To support joint efforts, the Task Force had created a Counter-Terrorism Online Handbook, he said.  The purpose was to give Member States, regional organizations and United Nations country teams a single, easily accessible tool for information on Task Force activities and resources.  Just as the Strategy was a living document, the Handbook would be updated and expanded on an ongoing basis.  He urged Member States to take full advantage of the tool and of the numerous resources the United Nations system had to offer in the effort to fight terrorism.


“Together, we must demonstrate that we are up to the task,” he said.  “Whether we like it or not, our generation will go down in history as one that was challenged to protect the world from terrorism.”  The international community was challenged to do so by victims and survivors in New York, Bali, Nairobi, Riyadh, Bombay, Casablanca, Istanbul, Dar Es Salaam, Beslan, London and Madrid –- where the trial of the 2004 bombings had just opened yesterday, reminding the world that the wounds of such an attack never fully healed.


The international community was also challenged by the people of communities and countries whose economies and well-being were damaged by the impact of terrorism, he said.  “We are challenged to do so by those who could become the vulnerable targets of the next attack.  We cannot fail any of them.  Let us unite in this mission,” he said.


ROBERT ORR, Chairman of the Counter-Terrorism Implementation Task Force, gave a visual presentation introducing the Online Handbook, which was now up and running.  He explained how to access the Handbook and demonstrated several of its features, including searches by theme, geographic region and keyword.  He emphasized that the Handbook would continue to be updated.  Future enhancements could include mechanisms for adding information concerning regional and subregional organizations and for sharing best practices.  He encouraged Member States to provide feedback on the Handbook, in order to make it as user-friendly as possible.


RICHARD BARRETT, Coordinator of the Monitoring Team of the Security Council Committee established pursuant to 1267 (1999), said that, when adopting the Strategy last September, the General Assembly had emphasized the need to address the conditions conducive to the spread of terrorism.  While it was not an easy task, it needed to be a fundamental part of the response to terrorism at all levels, as called for by the Strategy.  The Plan of Action attached to the Strategy had a long list of factors that the Assembly considered as contributory to the spread of terrorism.  It also recognized that the list could not be considered exhaustive. 


He said the Task Force had taken full note of the importance of addressing conditions as a part of the Strategy.  The Task Force aimed to promote a system-wide approach to all elements of the Strategy and had examined a working group to address why the appeal of terrorism remained so pervasive.  While there were many common factors, the reason people became terrorists varied widely.  The subjectivity made it difficult to address the overall phenomenon, presenting the international community with a challenge.  Most conditions were beyond the scope of any one State to address.  Promoting dialogue had to go hand in hand with, among other things, better governance and social inclusion programmes, in particular for young people.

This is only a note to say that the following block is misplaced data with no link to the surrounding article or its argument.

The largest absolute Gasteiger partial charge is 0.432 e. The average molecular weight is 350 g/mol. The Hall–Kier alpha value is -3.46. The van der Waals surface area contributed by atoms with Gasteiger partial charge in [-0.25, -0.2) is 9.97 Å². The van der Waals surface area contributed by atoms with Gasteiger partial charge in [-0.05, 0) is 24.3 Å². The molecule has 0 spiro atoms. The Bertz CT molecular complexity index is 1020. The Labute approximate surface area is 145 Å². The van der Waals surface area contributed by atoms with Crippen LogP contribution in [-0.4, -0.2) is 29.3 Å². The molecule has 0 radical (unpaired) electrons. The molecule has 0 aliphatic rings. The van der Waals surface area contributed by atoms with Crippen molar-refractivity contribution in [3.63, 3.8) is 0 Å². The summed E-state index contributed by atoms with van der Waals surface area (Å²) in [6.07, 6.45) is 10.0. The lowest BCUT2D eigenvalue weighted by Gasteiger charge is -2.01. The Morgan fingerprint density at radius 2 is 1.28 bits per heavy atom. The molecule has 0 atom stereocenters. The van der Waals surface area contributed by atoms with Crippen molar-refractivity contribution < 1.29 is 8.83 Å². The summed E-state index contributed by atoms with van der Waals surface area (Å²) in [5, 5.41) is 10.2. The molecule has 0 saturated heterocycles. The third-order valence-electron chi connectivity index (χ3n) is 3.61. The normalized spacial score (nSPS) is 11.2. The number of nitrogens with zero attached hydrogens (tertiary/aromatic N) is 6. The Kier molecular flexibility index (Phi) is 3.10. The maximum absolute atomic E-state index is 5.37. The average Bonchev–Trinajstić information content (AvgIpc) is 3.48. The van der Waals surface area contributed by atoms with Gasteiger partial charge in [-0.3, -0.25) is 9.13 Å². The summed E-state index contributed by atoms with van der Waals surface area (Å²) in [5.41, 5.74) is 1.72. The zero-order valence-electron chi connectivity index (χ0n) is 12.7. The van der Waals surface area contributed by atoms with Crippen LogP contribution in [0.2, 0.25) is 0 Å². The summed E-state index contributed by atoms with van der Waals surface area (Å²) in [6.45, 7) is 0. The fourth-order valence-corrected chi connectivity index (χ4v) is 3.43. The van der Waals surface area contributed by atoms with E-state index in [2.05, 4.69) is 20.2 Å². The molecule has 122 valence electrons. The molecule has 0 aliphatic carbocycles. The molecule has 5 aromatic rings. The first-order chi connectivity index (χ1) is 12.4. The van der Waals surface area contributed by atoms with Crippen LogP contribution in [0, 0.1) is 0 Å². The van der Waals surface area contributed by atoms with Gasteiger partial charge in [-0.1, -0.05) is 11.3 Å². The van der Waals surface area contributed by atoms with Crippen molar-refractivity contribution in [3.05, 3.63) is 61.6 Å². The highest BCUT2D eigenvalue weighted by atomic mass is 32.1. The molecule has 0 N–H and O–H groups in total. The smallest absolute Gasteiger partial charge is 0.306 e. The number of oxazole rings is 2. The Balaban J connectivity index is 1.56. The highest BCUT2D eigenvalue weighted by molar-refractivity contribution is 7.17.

He added that, in conjunction with regional and international bodies, the working group had begun by looking to see what work was at hand to identify key motivating factors common to terrorists and terrorist groups, with the overall goal of identifying where it could add value.  The working group would aim to bring together international, regional and national initiatives, and would promote the information exchange between States and regional organizations, especially concerning common issues.  It would also examine initiatives it might arrange under the United Nations to promote joint action. 


The Strategy recognized that international action was required at all levels to deal with the spread of terrorism, he said.  The working group sought to make best use of the United Nations resources to identify why some people became terrorists, helping the international community to find ways to reduce the chance of others from following in their footsteps.


JEAN-PAUL LABORDE, Chief of the Terrorism Prevention Branch of the United Nations Office on Drugs and Crime, said that, when the Strategy was adopted, it was obvious that Member States had to react in a fast, efficient, effective and sustained manner to implement it.  In meeting that challenge, Member States should be able to rely on adequate assistance, whenever required.  Consequently, delivering technical assistance effectively was equally essential.  In order to obtain the best results, technical assistance could not take place in a vacuum; it must be imbedded in and steered by an overall policy.  Policy implementation must be supported by technical assistance, especially capacity-building support.  Those actions must further be reinforced through monitoring and evaluation of the Strategy’s implementation.  Technical assistance must be delivered in a mutually reinforcing manner, reaching out to the various actors, such as criminal justice officials, law enforcement agencies, transport companies, the financial sector, victims and civil society at large.